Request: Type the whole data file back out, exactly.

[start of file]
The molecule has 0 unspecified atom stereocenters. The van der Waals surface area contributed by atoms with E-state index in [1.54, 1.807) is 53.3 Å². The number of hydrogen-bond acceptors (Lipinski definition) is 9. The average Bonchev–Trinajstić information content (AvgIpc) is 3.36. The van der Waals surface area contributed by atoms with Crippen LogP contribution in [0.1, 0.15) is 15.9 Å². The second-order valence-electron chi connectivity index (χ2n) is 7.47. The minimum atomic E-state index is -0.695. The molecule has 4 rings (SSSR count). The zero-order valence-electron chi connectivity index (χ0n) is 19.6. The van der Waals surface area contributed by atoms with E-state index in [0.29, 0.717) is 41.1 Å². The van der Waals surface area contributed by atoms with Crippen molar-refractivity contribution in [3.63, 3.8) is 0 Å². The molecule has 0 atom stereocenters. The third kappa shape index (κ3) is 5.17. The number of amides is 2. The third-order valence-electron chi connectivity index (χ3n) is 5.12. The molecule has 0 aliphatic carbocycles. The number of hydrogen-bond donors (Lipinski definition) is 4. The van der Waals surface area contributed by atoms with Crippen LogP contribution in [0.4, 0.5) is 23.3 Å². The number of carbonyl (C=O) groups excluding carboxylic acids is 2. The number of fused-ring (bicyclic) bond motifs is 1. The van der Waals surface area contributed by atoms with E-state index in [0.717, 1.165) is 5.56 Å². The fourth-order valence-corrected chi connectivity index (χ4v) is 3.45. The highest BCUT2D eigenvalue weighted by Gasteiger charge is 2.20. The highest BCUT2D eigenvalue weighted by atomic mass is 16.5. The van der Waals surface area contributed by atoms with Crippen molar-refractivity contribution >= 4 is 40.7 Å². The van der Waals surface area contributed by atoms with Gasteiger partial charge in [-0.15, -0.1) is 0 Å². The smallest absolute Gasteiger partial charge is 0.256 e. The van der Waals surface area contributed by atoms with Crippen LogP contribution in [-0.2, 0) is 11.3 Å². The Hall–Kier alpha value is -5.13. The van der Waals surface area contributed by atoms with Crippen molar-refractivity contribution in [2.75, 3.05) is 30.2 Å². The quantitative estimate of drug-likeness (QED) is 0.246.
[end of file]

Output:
The molecule has 0 unspecified atom stereocenters. The van der Waals surface area contributed by atoms with E-state index in [1.54, 1.807) is 53.3 Å². The number of hydrogen-bond acceptors (Lipinski definition) is 9. The average Bonchev–Trinajstić information content (AvgIpc) is 3.36. The van der Waals surface area contributed by atoms with Crippen LogP contribution in [0.1, 0.15) is 15.9 Å². The second-order valence-electron chi connectivity index (χ2n) is 7.47. The minimum atomic E-state index is -0.695. The molecule has 4 rings (SSSR count). The zero-order valence-electron chi connectivity index (χ0n) is 19.6. The van der Waals surface area contributed by atoms with E-state index in [0.29, 0.717) is 41.1 Å². The van der Waals surface area contributed by atoms with Crippen molar-refractivity contribution in [3.63, 3.8) is 0 Å². The molecule has 0 atom stereocenters. The third kappa shape index (κ3) is 5.17. The number of amides is 2. The third-order valence-electron chi connectivity index (χ3n) is 5.12. The molecule has 0 aliphatic carbocycles. The number of hydrogen-bond donors (Lipinski definition) is 4. The van der Waals surface area contributed by atoms with Crippen LogP contribution in [0.4, 0.5) is 23.3 Å². The number of carbonyl (C=O) groups excluding carboxylic acids is 2. The number of fused-ring (bicyclic) bond motifs is 1. The van der Waals surface area contributed by atoms with E-state index in [0.717, 1.165) is 5.56 Å². The fourth-order valence-corrected chi connectivity index (χ4v) is 3.45. The highest BCUT2D eigenvalue weighted by Gasteiger charge is 2.20. The highest BCUT2D eigenvalue weighted by atomic mass is 16.5. The van der Waals surface area contributed by atoms with Crippen molar-refractivity contribution >= 4 is 40.7 Å². The van der Waals surface area contributed by atoms with Gasteiger partial charge in [-0.15, -0.1) is 0 Å². The smallest absolute Gasteiger partial charge is 0.256 e. The van der Waals surface area contributed by atoms with Crippen LogP contribution in [-0.2, 0) is 11.3 Å². The Hall–Kier alpha value is -5.13. The van der Waals surface area contributed by atoms with Crippen molar-refractivity contribution in [2.75, 3.05) is 30.2 Å². The quantitative estimate of drug-likeness (QED) is 0.246.